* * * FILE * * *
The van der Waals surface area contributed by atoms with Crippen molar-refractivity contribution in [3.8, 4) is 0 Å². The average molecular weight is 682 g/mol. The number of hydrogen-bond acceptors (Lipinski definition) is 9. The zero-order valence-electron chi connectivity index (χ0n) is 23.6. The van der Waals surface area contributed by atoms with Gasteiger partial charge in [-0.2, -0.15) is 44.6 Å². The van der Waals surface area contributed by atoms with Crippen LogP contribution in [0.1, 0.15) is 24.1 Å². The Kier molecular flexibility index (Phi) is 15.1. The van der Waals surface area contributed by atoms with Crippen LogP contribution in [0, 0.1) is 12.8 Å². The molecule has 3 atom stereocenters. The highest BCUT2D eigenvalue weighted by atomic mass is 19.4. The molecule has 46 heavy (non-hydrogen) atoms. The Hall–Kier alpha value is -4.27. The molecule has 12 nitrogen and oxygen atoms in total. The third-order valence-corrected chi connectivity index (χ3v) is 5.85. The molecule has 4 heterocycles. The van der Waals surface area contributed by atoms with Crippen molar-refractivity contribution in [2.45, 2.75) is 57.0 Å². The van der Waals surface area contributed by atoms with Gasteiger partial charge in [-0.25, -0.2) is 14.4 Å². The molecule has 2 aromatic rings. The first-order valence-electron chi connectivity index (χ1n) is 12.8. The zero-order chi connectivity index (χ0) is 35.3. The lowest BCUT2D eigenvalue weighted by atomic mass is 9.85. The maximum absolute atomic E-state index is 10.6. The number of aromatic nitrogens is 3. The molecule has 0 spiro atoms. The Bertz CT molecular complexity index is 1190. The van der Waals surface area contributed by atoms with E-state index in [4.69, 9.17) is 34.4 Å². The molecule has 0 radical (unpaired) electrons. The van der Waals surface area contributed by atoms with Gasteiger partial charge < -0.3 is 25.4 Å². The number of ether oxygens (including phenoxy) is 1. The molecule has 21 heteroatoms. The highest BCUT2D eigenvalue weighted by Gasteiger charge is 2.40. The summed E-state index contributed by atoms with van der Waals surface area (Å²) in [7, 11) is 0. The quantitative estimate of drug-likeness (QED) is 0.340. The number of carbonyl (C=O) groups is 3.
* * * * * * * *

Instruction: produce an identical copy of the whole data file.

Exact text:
The van der Waals surface area contributed by atoms with Crippen molar-refractivity contribution in [3.8, 4) is 0 Å². The average molecular weight is 682 g/mol. The number of hydrogen-bond acceptors (Lipinski definition) is 9. The zero-order valence-electron chi connectivity index (χ0n) is 23.6. The van der Waals surface area contributed by atoms with Gasteiger partial charge in [-0.2, -0.15) is 44.6 Å². The van der Waals surface area contributed by atoms with Crippen LogP contribution in [0.1, 0.15) is 24.1 Å². The Kier molecular flexibility index (Phi) is 15.1. The van der Waals surface area contributed by atoms with Crippen LogP contribution in [0, 0.1) is 12.8 Å². The molecule has 3 atom stereocenters. The highest BCUT2D eigenvalue weighted by atomic mass is 19.4. The molecule has 46 heavy (non-hydrogen) atoms. The Hall–Kier alpha value is -4.27. The molecule has 12 nitrogen and oxygen atoms in total. The third-order valence-corrected chi connectivity index (χ3v) is 5.85. The molecule has 4 heterocycles. The van der Waals surface area contributed by atoms with Crippen molar-refractivity contribution in [2.45, 2.75) is 57.0 Å². The van der Waals surface area contributed by atoms with Gasteiger partial charge in [-0.25, -0.2) is 14.4 Å². The molecule has 2 aromatic rings. The first-order valence-electron chi connectivity index (χ1n) is 12.8. The zero-order chi connectivity index (χ0) is 35.3. The lowest BCUT2D eigenvalue weighted by atomic mass is 9.85. The maximum absolute atomic E-state index is 10.6. The number of aromatic nitrogens is 3. The molecule has 0 spiro atoms. The Bertz CT molecular complexity index is 1190. The van der Waals surface area contributed by atoms with E-state index in [4.69, 9.17) is 34.4 Å². The molecule has 0 radical (unpaired) electrons. The van der Waals surface area contributed by atoms with Gasteiger partial charge < -0.3 is 25.4 Å². The number of ether oxygens (including phenoxy) is 1. The molecule has 21 heteroatoms. The highest BCUT2D eigenvalue weighted by Gasteiger charge is 2.40. The summed E-state index contributed by atoms with van der Waals surface area (Å²) in [7, 11) is 0. The quantitative estimate of drug-likeness (QED) is 0.340. The number of carbonyl (C=O) groups is 3.